For definition of Groups, see Preamble Evaluation.
VOL.: 53 (1991) (p. 267)
CAS No.: 62-73-7
Chem. Abstr. Name: Phosphoric acid, 2,2-Dichloroethenyl dimethyl ester
Dichlorvos has been used widely as an insecticide since 1961 to control internal and external parasites in livestock and domestic animals, to control insects in houses, and in crop protection.
Dichlorvos has been formulated for use as dusts, granules, pellets/tablets, impregnated resin strips and concentrates.
Household and public health uses represent the main sources of human exposure to dichlorvos. Exposure may also occur during its production and application.
One case-control study of leukaemia in the USA found an association with use of dichlorvos on animals; there were few exposed subjects, and they had potential exposure to many pesticides.
Dichlorvos was tested for carcinogenicity by oral administration in two experiments in mice and in three experiments in rats. A few rare oesophageal squamous-cell tumours were found in mice treated with dichlorvos in the diet. A dose-related increase in the incidence of squamous-cell tumours (mainly papillomas) was noted in the forestomachs of mice that received dichlorvos in corn oil by gavage. In rats that received dichlorvos in water by gavage, a few squamous-cell papillomas of the forestomach were seen. In rats that received dichlorvos in corn oil by gavage, a dose-related increase in the incidence of mononuclear-cell leukaemia and an increased incidence of pancreatic acinar-cell adenomas were observed in males.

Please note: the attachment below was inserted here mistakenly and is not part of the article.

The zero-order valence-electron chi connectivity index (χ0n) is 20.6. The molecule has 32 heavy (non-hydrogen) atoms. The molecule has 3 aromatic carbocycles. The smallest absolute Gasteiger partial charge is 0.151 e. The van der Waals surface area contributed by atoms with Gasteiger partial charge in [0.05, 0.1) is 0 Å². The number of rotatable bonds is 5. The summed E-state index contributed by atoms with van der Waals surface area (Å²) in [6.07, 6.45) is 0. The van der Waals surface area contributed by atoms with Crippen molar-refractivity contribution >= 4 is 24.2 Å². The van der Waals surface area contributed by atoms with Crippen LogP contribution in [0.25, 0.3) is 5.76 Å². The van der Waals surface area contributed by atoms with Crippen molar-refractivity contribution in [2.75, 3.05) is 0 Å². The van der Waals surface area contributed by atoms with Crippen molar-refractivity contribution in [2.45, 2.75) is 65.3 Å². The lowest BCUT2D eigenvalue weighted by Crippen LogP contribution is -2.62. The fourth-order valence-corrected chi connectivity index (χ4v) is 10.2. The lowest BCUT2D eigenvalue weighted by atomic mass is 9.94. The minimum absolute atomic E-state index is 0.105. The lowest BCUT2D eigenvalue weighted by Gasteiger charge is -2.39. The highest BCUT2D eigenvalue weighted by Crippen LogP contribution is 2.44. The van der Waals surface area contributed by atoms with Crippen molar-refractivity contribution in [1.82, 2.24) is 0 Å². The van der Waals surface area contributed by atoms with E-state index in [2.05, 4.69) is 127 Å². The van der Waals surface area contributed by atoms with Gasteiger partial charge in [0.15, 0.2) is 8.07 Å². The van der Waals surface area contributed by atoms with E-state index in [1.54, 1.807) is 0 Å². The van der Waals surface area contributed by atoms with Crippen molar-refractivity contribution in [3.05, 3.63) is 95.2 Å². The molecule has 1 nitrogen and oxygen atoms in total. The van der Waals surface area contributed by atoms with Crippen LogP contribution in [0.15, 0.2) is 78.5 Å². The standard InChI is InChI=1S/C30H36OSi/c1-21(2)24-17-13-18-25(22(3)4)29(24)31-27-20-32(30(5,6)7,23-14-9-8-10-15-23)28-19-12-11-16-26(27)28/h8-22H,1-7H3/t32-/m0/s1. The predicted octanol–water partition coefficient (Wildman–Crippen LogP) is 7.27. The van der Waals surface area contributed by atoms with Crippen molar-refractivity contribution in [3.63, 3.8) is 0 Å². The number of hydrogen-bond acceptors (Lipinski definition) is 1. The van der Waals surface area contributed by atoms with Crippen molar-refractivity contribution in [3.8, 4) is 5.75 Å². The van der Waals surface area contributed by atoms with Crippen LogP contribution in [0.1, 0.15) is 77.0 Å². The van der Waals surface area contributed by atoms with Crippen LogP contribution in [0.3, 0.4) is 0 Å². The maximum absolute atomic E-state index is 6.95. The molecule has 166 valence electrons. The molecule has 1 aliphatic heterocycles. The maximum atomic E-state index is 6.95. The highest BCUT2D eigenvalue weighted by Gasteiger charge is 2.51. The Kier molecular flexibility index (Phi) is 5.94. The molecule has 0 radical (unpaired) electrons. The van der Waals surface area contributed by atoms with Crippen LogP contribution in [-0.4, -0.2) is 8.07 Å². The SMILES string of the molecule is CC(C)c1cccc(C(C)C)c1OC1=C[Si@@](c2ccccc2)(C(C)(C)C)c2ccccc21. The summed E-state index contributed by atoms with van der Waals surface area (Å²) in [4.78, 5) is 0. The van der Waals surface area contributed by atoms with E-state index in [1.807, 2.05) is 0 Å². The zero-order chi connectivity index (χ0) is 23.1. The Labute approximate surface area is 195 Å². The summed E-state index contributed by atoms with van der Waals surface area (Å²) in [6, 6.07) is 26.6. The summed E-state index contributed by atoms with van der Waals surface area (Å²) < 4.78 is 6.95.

A variety of studies in several species did not demonstrate developmental toxicity due to dichlorvos.
In vitro, dichlorvos phosphorylates esterases to a greater extent than it methylates nucleophiles; the likelihood of DNA methylation in vivo is extremely small.
Immunosuppression has been noted after short-term administration of high doses of dichlorvos which are associated with profound cholinergic hyperstimulation.
No data were available on the genetic and related effects of dichlorvos in humans.
Dichlorvos was not shown to have genetic activity in various assays in mammals in vivo. It induced gene mutation and chromosomal damage in cultured mammalian cells and in insects, plants, fungi, yeast and bacteria.
There is inadequate evidence in humans for the carcinogenicity of dichlorvos.
There is sufficient evidence in experimental animals for the carcinogenicity of dichlorvos.
Dichlorvos is possibly carcinogenic to humans (Group 2B).
For definition of the italicized terms, see Preamble Evaluation.
Previous evaluations: Vol. 20 (1979) (p. 97); Suppl. 7 (1987) (p. 62)
Synonyms for Dichlorvos
Last updated: 21 November 1997
See Also: Dichlorvos (EHC 79, 1988) Dichlorvos (ICSC) Dichlorvos (PDS) Dichlorvos (PIM 185)